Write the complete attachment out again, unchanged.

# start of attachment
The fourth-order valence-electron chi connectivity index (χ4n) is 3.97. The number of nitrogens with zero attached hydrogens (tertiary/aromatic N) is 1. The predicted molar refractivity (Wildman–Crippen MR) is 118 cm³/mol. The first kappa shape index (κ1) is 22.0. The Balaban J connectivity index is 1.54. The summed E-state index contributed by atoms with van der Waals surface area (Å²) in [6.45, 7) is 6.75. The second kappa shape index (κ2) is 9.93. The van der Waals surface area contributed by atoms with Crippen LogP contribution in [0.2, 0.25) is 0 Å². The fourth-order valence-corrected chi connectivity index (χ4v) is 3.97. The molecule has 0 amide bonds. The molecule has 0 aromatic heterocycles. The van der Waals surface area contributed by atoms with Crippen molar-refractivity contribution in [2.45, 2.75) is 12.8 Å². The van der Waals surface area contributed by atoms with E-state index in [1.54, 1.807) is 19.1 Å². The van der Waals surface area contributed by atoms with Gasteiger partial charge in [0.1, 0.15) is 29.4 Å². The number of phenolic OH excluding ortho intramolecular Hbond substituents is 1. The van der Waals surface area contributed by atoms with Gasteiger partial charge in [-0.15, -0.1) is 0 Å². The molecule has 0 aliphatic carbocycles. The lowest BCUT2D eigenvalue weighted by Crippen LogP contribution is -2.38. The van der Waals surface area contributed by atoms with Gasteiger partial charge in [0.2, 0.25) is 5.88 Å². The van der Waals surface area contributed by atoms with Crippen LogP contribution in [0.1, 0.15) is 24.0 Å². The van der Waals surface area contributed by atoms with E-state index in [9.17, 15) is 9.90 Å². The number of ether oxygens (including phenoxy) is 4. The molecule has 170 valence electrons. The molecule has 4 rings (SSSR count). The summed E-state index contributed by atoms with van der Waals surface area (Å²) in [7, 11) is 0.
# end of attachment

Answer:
The fourth-order valence-electron chi connectivity index (χ4n) is 3.97. The number of nitrogens with zero attached hydrogens (tertiary/aromatic N) is 1. The predicted molar refractivity (Wildman–Crippen MR) is 118 cm³/mol. The first kappa shape index (κ1) is 22.0. The Balaban J connectivity index is 1.54. The summed E-state index contributed by atoms with van der Waals surface area (Å²) in [6.45, 7) is 6.75. The second kappa shape index (κ2) is 9.93. The van der Waals surface area contributed by atoms with Crippen LogP contribution in [0.2, 0.25) is 0 Å². The fourth-order valence-corrected chi connectivity index (χ4v) is 3.97. The molecule has 0 amide bonds. The molecule has 0 aromatic heterocycles. The van der Waals surface area contributed by atoms with Crippen molar-refractivity contribution in [2.45, 2.75) is 12.8 Å². The van der Waals surface area contributed by atoms with E-state index in [1.54, 1.807) is 19.1 Å². The van der Waals surface area contributed by atoms with Gasteiger partial charge in [0.1, 0.15) is 29.4 Å². The number of phenolic OH excluding ortho intramolecular Hbond substituents is 1. The van der Waals surface area contributed by atoms with Gasteiger partial charge in [-0.15, -0.1) is 0 Å². The molecule has 0 aliphatic carbocycles. The lowest BCUT2D eigenvalue weighted by Crippen LogP contribution is -2.38. The van der Waals surface area contributed by atoms with Gasteiger partial charge in [0.2, 0.25) is 5.88 Å². The van der Waals surface area contributed by atoms with Crippen LogP contribution in [0.1, 0.15) is 24.0 Å². The van der Waals surface area contributed by atoms with E-state index in [9.17, 15) is 9.90 Å². The number of ether oxygens (including phenoxy) is 4. The molecule has 170 valence electrons. The molecule has 4 rings (SSSR count). The summed E-state index contributed by atoms with van der Waals surface area (Å²) in [7, 11) is 0.